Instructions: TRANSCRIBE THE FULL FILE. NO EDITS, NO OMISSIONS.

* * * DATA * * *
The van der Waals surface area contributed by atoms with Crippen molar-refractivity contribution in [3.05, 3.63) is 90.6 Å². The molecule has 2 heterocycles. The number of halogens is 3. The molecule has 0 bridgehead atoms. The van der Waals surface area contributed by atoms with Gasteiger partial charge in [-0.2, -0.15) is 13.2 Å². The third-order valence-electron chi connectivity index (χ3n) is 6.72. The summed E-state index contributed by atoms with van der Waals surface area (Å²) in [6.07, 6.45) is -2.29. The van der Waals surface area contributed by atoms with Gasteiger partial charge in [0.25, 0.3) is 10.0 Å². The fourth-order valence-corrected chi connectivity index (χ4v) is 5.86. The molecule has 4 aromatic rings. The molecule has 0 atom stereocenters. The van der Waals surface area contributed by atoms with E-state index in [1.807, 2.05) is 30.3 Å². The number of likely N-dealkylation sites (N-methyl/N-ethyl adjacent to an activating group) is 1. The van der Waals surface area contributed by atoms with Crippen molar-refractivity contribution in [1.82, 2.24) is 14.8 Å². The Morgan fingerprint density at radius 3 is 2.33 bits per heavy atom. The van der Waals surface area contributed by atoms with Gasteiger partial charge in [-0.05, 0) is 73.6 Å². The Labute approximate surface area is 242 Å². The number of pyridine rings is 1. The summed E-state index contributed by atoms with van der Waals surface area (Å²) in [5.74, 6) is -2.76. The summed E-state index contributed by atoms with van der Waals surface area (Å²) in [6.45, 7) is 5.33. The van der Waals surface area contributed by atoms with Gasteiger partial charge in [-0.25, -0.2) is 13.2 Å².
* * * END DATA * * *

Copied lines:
The van der Waals surface area contributed by atoms with Crippen molar-refractivity contribution in [3.05, 3.63) is 90.6 Å². The molecule has 2 heterocycles. The number of halogens is 3. The molecule has 0 bridgehead atoms. The van der Waals surface area contributed by atoms with Gasteiger partial charge in [-0.2, -0.15) is 13.2 Å². The third-order valence-electron chi connectivity index (χ3n) is 6.72. The summed E-state index contributed by atoms with van der Waals surface area (Å²) in [6.07, 6.45) is -2.29. The van der Waals surface area contributed by atoms with Gasteiger partial charge in [0.25, 0.3) is 10.0 Å². The fourth-order valence-corrected chi connectivity index (χ4v) is 5.86. The molecule has 4 aromatic rings. The molecule has 0 atom stereocenters. The van der Waals surface area contributed by atoms with E-state index in [1.807, 2.05) is 30.3 Å². The number of likely N-dealkylation sites (N-methyl/N-ethyl adjacent to an activating group) is 1. The van der Waals surface area contributed by atoms with Crippen molar-refractivity contribution in [1.82, 2.24) is 14.8 Å². The Morgan fingerprint density at radius 3 is 2.33 bits per heavy atom. The van der Waals surface area contributed by atoms with Gasteiger partial charge in [-0.05, 0) is 73.6 Å². The Labute approximate surface area is 242 Å². The number of pyridine rings is 1. The summed E-state index contributed by atoms with van der Waals surface area (Å²) in [5.74, 6) is -2.76. The summed E-state index contributed by atoms with van der Waals surface area (Å²) in [6.45, 7) is 5.33. The van der Waals surface area contributed by atoms with Gasteiger partial charge in [-0.25, -0.2) is 13.2 Å².